*Not that I agree that being white or middle class or FEMALE should be the basis for a woman having to withdraw her own feminist analysis.
          ** ‘Cos that’s what you mean, basically, by ‘cis’. A female person, born with a vagina, who disagrees with you about gender or pretty much anything else.

        • lizor

          FFS Chiara, feminism is about the collective liberation of a particular group of people – female humans – subject to discrimination based on the sex of their body, and in particular their [perceived] reproductive capacity.

          Look up the two little words “for” and “about” you will be shocked to learn that they do not have the same, interchangeable meaning.

          “Liberation” does not mean having everything you want and and bending the world to your current whim. That’s infantile narcissism. Liberation and freedom, in the original sense before neoliberal market think appropriated the terms, are about coping gracefully and productively with limitations in your material reality, not about shutting down any and all ideas that make you slightly uncomfortable or that suggest you question your own ideas and actions.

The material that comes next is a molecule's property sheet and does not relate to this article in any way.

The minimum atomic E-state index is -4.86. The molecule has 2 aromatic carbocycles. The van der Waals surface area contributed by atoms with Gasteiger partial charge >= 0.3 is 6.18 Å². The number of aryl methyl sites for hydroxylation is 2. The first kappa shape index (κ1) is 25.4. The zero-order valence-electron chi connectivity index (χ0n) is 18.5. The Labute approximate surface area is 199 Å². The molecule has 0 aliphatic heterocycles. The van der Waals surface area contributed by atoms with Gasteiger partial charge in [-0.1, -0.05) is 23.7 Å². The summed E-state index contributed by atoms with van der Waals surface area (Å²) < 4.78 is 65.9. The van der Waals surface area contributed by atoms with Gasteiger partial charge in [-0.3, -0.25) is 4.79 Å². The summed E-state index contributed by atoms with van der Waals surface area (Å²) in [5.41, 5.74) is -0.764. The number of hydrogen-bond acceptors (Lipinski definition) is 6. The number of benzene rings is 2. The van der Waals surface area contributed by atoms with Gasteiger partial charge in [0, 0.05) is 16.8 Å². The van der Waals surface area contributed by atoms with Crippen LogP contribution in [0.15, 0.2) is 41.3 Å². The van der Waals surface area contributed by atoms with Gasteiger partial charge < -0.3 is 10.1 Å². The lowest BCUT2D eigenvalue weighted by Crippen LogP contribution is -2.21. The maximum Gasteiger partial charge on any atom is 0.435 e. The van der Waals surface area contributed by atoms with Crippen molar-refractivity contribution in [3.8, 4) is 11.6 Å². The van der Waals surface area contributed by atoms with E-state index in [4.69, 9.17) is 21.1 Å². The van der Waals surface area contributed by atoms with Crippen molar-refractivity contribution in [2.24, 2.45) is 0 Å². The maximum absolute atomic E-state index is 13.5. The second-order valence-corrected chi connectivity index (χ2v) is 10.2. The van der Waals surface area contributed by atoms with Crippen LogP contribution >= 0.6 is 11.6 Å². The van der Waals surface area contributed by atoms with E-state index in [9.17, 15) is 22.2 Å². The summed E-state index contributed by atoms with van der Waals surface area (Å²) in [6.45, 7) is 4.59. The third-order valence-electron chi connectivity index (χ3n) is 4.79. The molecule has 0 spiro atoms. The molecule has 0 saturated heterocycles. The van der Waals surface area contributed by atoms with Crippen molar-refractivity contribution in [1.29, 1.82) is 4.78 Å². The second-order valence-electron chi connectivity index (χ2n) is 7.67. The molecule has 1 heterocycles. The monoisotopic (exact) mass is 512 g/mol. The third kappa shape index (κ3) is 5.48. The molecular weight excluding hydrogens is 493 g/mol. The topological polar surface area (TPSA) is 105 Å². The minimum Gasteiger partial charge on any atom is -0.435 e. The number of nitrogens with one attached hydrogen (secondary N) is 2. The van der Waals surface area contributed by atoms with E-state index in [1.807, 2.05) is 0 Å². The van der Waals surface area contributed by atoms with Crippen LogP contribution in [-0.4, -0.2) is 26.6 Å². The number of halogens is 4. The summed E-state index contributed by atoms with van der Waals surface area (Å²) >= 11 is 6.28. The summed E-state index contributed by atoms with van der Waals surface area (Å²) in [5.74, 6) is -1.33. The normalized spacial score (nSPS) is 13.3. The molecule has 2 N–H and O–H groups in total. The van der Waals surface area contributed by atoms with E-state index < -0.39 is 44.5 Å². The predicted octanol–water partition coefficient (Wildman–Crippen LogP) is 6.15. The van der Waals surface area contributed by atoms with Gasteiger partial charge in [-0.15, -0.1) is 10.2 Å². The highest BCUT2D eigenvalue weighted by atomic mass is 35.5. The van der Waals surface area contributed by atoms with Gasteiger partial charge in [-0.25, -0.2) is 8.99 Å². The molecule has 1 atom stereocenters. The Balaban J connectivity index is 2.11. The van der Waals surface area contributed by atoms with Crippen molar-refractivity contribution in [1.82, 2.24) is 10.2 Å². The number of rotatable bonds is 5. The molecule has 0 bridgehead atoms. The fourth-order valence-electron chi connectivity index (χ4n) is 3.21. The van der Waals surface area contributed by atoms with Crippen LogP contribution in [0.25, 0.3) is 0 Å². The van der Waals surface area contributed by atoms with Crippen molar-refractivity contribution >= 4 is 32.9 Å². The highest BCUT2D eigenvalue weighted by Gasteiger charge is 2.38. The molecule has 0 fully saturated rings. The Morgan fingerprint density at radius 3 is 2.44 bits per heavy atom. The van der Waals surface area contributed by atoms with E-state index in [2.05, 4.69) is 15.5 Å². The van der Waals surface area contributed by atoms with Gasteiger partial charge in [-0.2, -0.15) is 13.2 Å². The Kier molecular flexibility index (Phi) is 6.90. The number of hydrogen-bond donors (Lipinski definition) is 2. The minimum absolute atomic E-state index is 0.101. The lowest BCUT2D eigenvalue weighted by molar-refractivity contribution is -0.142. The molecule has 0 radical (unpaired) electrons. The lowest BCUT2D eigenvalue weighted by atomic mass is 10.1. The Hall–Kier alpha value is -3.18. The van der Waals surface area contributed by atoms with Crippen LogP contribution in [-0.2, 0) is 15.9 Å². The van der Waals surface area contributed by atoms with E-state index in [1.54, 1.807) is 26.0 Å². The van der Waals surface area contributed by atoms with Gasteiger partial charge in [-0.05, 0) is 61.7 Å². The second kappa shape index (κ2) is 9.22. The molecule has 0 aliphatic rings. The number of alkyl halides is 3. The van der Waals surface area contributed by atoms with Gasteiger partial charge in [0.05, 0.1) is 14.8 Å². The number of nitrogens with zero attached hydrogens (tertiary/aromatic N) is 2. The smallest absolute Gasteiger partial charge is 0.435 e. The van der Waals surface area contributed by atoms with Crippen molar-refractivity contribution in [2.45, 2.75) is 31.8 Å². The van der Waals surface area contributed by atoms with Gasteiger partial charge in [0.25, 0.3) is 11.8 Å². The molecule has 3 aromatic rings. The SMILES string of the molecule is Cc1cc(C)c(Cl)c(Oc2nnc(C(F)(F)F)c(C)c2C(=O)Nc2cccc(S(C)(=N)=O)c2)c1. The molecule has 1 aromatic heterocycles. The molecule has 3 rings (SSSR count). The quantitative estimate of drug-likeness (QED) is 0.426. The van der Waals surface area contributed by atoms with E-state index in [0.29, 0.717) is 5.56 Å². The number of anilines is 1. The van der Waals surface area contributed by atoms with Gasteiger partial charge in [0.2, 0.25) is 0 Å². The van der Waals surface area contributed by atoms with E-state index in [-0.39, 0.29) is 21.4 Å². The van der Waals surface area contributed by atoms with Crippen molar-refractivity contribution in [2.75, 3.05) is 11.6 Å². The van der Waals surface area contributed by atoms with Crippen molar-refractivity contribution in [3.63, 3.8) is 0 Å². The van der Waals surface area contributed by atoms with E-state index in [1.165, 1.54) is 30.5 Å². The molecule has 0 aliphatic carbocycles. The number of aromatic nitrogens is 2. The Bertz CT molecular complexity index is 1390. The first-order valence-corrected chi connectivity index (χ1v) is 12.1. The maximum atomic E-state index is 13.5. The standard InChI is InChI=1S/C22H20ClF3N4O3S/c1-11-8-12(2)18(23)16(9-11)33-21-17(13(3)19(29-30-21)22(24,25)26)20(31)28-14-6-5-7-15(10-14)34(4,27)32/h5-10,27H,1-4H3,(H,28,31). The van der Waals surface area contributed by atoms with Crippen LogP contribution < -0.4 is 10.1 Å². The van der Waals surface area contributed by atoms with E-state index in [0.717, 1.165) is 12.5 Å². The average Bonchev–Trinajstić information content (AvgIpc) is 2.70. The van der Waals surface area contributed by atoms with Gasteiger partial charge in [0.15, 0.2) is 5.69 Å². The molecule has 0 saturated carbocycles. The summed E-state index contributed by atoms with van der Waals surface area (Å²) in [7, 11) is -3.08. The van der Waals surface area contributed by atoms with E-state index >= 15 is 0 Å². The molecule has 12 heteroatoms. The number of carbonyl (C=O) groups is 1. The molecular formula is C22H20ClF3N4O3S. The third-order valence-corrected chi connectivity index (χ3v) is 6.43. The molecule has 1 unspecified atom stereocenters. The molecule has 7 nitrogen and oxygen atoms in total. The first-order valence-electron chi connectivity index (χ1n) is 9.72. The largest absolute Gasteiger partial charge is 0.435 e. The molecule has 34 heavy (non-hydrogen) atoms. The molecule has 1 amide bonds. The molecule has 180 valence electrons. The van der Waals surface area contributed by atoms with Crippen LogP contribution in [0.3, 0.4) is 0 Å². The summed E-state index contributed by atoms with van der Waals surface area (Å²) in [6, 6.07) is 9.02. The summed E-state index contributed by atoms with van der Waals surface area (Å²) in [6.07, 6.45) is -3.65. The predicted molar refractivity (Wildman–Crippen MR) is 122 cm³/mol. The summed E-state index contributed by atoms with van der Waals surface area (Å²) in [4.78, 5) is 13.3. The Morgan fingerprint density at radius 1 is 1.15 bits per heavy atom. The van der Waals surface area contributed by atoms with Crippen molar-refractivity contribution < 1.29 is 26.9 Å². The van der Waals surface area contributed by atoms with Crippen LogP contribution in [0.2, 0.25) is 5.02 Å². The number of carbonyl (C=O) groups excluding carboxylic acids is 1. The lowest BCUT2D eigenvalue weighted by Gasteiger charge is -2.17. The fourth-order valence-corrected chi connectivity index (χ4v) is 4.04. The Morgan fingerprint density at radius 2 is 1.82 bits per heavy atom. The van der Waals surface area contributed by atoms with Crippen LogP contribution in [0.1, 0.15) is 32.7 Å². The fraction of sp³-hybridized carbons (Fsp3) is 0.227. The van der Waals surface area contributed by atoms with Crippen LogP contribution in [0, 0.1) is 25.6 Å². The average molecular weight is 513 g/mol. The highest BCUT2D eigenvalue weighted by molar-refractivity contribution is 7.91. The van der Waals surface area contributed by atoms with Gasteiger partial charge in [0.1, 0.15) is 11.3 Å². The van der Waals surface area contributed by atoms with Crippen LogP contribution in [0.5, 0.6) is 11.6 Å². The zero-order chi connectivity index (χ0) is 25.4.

• amongster

          The experience of being FEMALE is what unites women of all races. Transwomen are *not* female, they are not socialized as girls and do not face the same oppression based on sex because they are male and unable to be exploited in the same ways as females. So transwomen are not women but transwomen.

          It is your “feminism” (if you have to call it that) which fails in every aspect to challenge patriarchy. You don’t do anyone a favor, not even transwomen, by pretending that (self-)exploitation was empowering.

        • Zhang He